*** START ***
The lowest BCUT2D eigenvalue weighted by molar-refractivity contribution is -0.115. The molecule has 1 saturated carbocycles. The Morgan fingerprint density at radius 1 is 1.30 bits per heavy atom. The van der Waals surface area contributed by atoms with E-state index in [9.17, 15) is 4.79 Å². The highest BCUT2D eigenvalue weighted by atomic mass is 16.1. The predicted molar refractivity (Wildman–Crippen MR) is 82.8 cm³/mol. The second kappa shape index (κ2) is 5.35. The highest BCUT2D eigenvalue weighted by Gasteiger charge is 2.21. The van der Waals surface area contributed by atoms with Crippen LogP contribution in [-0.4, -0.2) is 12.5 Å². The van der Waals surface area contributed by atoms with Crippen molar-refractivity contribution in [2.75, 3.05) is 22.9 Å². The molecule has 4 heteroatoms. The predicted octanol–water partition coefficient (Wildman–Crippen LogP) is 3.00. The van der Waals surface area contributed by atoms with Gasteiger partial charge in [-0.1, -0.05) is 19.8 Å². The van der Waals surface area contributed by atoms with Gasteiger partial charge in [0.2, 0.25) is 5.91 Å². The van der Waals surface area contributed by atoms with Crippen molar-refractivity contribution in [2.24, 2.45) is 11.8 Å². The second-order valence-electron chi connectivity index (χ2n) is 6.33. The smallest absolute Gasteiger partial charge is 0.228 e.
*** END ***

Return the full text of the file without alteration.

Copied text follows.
The lowest BCUT2D eigenvalue weighted by molar-refractivity contribution is -0.115. The molecule has 1 saturated carbocycles. The Morgan fingerprint density at radius 1 is 1.30 bits per heavy atom. The van der Waals surface area contributed by atoms with E-state index in [9.17, 15) is 4.79 Å². The highest BCUT2D eigenvalue weighted by atomic mass is 16.1. The predicted molar refractivity (Wildman–Crippen MR) is 82.8 cm³/mol. The second kappa shape index (κ2) is 5.35. The highest BCUT2D eigenvalue weighted by Gasteiger charge is 2.21. The van der Waals surface area contributed by atoms with Crippen LogP contribution in [-0.4, -0.2) is 12.5 Å². The van der Waals surface area contributed by atoms with Crippen molar-refractivity contribution in [2.75, 3.05) is 22.9 Å². The molecule has 4 heteroatoms. The predicted octanol–water partition coefficient (Wildman–Crippen LogP) is 3.00. The van der Waals surface area contributed by atoms with Gasteiger partial charge in [-0.1, -0.05) is 19.8 Å². The van der Waals surface area contributed by atoms with Gasteiger partial charge in [0.2, 0.25) is 5.91 Å². The van der Waals surface area contributed by atoms with Crippen molar-refractivity contribution in [2.24, 2.45) is 11.8 Å². The second-order valence-electron chi connectivity index (χ2n) is 6.33. The smallest absolute Gasteiger partial charge is 0.228 e.